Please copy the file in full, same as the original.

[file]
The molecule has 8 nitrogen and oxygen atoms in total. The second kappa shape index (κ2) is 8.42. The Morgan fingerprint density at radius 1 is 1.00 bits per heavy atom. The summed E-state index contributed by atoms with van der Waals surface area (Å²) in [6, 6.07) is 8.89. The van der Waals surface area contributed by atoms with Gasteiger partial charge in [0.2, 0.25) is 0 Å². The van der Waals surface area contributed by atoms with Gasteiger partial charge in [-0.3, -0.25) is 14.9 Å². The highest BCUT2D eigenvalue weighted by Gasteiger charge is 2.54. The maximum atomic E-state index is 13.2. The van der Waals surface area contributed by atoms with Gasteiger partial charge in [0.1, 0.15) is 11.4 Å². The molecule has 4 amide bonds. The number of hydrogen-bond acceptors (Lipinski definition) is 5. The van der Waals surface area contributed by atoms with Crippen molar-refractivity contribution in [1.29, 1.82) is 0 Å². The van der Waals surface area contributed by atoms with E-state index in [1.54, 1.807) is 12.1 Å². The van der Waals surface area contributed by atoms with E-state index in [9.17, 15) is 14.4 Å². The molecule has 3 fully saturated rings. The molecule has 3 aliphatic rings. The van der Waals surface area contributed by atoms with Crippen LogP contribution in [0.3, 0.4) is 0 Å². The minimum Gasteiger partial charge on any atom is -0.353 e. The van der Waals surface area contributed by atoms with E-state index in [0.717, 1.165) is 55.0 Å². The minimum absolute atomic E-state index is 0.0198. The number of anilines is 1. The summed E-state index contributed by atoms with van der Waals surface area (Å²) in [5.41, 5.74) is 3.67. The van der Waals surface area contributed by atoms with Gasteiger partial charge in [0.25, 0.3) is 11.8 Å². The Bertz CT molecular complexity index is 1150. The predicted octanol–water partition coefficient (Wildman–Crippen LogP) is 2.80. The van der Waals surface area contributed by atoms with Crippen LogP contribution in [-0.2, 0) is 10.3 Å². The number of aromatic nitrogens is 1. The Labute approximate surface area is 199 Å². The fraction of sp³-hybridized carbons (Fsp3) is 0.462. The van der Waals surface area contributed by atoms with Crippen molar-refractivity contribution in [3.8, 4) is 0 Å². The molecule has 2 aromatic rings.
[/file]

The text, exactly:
The molecule has 8 nitrogen and oxygen atoms in total. The second kappa shape index (κ2) is 8.42. The Morgan fingerprint density at radius 1 is 1.00 bits per heavy atom. The summed E-state index contributed by atoms with van der Waals surface area (Å²) in [6, 6.07) is 8.89. The van der Waals surface area contributed by atoms with Gasteiger partial charge in [0.2, 0.25) is 0 Å². The van der Waals surface area contributed by atoms with Gasteiger partial charge in [-0.3, -0.25) is 14.9 Å². The highest BCUT2D eigenvalue weighted by Gasteiger charge is 2.54. The maximum atomic E-state index is 13.2. The van der Waals surface area contributed by atoms with Gasteiger partial charge in [0.1, 0.15) is 11.4 Å². The molecule has 4 amide bonds. The number of hydrogen-bond acceptors (Lipinski definition) is 5. The van der Waals surface area contributed by atoms with Crippen molar-refractivity contribution in [1.29, 1.82) is 0 Å². The van der Waals surface area contributed by atoms with E-state index in [1.54, 1.807) is 12.1 Å². The van der Waals surface area contributed by atoms with E-state index in [9.17, 15) is 14.4 Å². The molecule has 3 fully saturated rings. The molecule has 3 aliphatic rings. The van der Waals surface area contributed by atoms with Crippen LogP contribution in [0.3, 0.4) is 0 Å². The minimum Gasteiger partial charge on any atom is -0.353 e. The van der Waals surface area contributed by atoms with E-state index in [0.717, 1.165) is 55.0 Å². The minimum absolute atomic E-state index is 0.0198. The number of anilines is 1. The summed E-state index contributed by atoms with van der Waals surface area (Å²) in [5.41, 5.74) is 3.67. The van der Waals surface area contributed by atoms with Gasteiger partial charge in [0.25, 0.3) is 11.8 Å². The Bertz CT molecular complexity index is 1150. The predicted octanol–water partition coefficient (Wildman–Crippen LogP) is 2.80. The van der Waals surface area contributed by atoms with Crippen LogP contribution in [-0.2, 0) is 10.3 Å². The number of aromatic nitrogens is 1. The Labute approximate surface area is 199 Å². The fraction of sp³-hybridized carbons (Fsp3) is 0.462. The van der Waals surface area contributed by atoms with Crippen molar-refractivity contribution in [3.8, 4) is 0 Å². The molecule has 2 aromatic rings.